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Johnatone

Auto Repair Question

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Well, the internet has failed me as usual. I came here because I trust your guys' opinions on things, and there's a huge diversity of people with knowledge on stuff, and oddly enough if I need something answered this seems to be the place to go.

I have a 1999 Ford Ranger. On my way home from work the dash lights all came on one by one, the lights dimmed and eventually the truck died. I believe this to be an alternator problem. However, we were able to get the truck jump started and hoofed to a place where I know it won't be towed.

Now, I said I believe this to be an alternator problem because my father had the same problem a couple of years ago in his Kia Spectra. My wife's mother said the same thing because of the symptoms. However, from what I understand if it was the alternator then the truck wouldn't even start with a jump.

So the question is, do I replace the alternator or do I just need a new battery? (The battery is less than a year old, replaced in July of 2010.) The second question is if anyone of you know how easy it would be to replace the alternator by itself. I have the instructions, I just don't know how damn hard it would be to get to it.

Thanks for your help guys.

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Johnatone said:

However, from what I understand if it was the alternator then the truck wouldn't even start with a jump.

Yes it would. Battery power starts the engine, and the alternator charges the battery.

You can get alternators and batteries checked at any decent auto parts store. If you can drive it there, they can be checked at the same time without removing them.

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Bloodshedder said:

Yes it would. Battery power starts the engine, and the alternator charges the battery.

You can get alternators and batteries checked at any decent auto parts store. If you can drive it there, they can be checked at the same time without removing them.


That's what I was thinking. It's 1 in the morning here so I'll have to try and hoof it over there at 8 tomorrow. Thanks for the quick reply. Damn, I don't need this kind of crisis right now.

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Yeah, to me it sounds like you need to get that alternator checked out.

As for replacing the alternator.. one question: What engine does your pick up have in it?

It can either be a total pain in the ass from hell (my '91 mercury tracer) or an absolute breeze (my '95 f150).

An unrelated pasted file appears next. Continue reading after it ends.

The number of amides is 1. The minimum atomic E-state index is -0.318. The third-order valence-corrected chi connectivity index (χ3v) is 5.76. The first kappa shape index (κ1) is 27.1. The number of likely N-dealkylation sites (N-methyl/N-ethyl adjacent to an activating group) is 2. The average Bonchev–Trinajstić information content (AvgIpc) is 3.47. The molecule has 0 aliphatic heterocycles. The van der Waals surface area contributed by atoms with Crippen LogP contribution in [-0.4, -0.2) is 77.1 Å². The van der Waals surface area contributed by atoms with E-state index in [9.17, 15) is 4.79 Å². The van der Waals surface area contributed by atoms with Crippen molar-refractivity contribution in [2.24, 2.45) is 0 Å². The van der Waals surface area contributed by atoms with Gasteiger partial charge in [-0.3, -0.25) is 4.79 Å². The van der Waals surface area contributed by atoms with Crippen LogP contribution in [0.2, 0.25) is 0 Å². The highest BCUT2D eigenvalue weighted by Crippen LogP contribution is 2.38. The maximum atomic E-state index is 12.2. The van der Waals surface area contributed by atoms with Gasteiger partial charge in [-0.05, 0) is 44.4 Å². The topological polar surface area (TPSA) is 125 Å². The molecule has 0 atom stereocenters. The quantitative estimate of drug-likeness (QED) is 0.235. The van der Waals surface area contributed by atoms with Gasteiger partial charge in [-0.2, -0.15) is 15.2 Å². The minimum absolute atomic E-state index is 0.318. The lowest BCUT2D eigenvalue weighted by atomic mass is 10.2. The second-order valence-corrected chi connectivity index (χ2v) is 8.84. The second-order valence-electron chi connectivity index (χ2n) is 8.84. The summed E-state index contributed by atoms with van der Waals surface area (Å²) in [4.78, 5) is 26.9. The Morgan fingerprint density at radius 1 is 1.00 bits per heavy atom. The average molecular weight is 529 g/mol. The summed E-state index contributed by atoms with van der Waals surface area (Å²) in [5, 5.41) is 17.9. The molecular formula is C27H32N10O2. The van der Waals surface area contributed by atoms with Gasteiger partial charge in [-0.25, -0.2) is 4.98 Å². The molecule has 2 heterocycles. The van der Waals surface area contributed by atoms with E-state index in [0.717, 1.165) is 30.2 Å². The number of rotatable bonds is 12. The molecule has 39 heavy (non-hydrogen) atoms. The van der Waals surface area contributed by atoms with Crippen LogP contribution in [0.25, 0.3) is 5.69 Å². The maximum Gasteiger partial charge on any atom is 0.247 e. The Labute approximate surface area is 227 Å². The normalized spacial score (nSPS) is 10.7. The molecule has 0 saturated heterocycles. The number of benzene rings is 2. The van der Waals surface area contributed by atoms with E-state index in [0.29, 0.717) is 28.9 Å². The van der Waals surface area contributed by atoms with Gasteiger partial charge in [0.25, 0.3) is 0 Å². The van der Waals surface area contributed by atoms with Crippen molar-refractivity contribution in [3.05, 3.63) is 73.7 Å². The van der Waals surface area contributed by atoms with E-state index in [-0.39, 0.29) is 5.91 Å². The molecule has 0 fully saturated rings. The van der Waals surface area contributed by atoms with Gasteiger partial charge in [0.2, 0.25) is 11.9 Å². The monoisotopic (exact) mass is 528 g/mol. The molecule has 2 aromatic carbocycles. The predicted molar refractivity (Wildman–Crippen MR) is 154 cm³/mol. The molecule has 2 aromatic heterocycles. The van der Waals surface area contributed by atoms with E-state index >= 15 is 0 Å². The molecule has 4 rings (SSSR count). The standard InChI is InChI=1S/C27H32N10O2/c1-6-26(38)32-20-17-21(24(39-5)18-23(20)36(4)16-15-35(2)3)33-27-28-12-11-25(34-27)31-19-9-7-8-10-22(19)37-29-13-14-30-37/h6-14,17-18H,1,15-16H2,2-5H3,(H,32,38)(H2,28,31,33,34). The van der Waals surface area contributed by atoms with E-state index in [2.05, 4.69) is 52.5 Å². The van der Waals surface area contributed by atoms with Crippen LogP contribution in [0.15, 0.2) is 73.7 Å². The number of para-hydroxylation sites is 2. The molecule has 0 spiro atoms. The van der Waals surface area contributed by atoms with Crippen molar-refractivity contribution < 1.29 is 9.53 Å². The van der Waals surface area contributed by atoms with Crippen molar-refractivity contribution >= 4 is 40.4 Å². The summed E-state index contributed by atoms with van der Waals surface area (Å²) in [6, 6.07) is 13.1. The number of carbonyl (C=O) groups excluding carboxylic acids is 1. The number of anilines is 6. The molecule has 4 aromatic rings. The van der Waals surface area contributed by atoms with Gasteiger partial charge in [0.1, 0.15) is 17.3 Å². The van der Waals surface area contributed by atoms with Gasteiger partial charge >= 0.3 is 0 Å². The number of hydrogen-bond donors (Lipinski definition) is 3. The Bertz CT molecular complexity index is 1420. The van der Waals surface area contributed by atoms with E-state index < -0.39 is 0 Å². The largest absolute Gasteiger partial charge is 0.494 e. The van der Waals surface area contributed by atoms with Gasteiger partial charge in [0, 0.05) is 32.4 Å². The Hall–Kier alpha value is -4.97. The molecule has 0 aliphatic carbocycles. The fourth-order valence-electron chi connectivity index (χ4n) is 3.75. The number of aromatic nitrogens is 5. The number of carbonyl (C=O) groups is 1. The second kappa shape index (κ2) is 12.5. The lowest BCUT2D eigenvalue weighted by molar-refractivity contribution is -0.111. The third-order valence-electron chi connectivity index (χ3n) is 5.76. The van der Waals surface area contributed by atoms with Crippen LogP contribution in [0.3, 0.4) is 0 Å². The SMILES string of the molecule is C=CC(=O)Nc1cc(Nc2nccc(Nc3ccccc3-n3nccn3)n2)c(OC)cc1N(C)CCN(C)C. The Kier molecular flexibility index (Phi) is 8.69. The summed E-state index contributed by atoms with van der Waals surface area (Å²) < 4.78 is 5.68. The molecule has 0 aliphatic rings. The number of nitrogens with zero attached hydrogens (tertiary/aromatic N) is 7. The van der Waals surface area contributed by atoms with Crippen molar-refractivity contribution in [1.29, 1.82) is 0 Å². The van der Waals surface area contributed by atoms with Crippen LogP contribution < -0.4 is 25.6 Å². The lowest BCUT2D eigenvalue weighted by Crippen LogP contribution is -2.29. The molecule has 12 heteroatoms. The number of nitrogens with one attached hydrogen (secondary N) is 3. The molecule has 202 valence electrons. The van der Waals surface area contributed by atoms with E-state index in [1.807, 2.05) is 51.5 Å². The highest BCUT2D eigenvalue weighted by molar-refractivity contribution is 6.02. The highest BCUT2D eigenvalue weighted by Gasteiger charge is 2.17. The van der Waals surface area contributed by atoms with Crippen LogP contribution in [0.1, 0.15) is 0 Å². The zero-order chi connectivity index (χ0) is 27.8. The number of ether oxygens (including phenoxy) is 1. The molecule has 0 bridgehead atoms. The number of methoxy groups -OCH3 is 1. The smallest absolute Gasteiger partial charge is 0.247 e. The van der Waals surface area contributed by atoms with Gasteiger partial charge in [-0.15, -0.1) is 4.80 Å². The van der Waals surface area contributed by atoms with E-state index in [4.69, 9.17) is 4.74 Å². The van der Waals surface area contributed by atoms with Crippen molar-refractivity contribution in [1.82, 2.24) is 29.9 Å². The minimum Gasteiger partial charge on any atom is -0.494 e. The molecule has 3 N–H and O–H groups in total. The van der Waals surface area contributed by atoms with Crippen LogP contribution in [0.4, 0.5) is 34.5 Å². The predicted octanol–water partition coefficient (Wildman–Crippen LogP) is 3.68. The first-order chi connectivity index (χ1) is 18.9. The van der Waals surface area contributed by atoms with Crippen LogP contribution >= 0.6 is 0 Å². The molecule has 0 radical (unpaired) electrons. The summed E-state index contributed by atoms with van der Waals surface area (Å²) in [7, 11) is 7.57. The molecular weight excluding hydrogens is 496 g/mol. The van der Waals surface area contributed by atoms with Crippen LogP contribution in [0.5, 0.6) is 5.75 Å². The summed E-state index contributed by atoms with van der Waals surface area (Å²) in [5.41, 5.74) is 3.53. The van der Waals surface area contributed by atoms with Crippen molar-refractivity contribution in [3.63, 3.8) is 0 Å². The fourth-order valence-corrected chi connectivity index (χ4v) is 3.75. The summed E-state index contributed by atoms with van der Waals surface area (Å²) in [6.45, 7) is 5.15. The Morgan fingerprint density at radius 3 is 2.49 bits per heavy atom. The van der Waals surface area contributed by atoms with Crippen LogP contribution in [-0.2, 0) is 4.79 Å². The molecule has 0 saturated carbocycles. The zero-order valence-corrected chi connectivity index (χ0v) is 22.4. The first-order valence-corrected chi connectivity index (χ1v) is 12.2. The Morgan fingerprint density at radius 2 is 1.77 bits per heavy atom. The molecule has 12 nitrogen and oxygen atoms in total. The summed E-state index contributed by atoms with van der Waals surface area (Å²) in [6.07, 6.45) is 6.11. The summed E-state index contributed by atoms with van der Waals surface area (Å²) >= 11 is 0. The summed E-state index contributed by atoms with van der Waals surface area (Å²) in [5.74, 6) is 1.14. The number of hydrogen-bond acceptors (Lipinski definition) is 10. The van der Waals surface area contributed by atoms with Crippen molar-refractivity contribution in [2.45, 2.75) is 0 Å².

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Mike.Reiner said:

As for replacing the alternator.. one question: What engine does your pick up have in it?


6 Cylinders X 4.0L EFI OHV

Which for the record means nothing to me. Auto class was one of those classes I regret not taking in high-school.

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Shouldn't be too hard. You'd be surprised how many auto videos you can find on youtube.

This video shows this guy walking through the steps for replacing the alternator in a '98 Explorer, which has the same 4.0 v6 as your Ranger, so the process should be pretty much identical. (and even then with other engines and vehicles it's usually very similar).
http://www.youtube.com/watch?v=tJ3EOB8QYvU
Note: You do not need to completely remove the serpentine belt from anything other than the alternator, unless of course the belt is due for replacement. He just removes it completely so he can demonstrate how to put it back on properly.

At least the alternator does not appear to be in a place that would make it very hard to get down in there with a ratchet.

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Thank you. I wasn't sure which video to watch last night that had a similar engine (again, I wish I were more informed in useful areas like this.) I've got an alternator on hold, I'm waiting on my ride right now and my father-in-law is going to help me install it. I'll let you guys know how it goes.

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Everything went smoothly. Picked up the new alternator and had it changed in less than an hour. One if my father in law's neighbors even had a special tool for the tension pulley so that helped. Charged the battery and its all good. Belt was brand new last year, checked it just in case. Again, thanks for all the help guys. Trying to find information on the internet was kind of a pain - not that I didn't find it, but talking to real people is much better.

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You'll want to keep that battery in check though, especially if it's old and went through a deep discharge during your trouble with the alternator, and the weather is still cold where you live. Perhaps the best course of action would be to replace it too.

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The battery is less than a year old, but yeah even so a deep discharge is never healthy for it. Keep an eye on it.

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Mike.Reiner said:

The battery is less than a year old, but yeah even so a deep discharge is never healthy for it. Keep an eye on it.


Will do. So far so good though, over an hour of driving time punctuated by an hour of sitting. I'll check it long before I go to work tomorrow.

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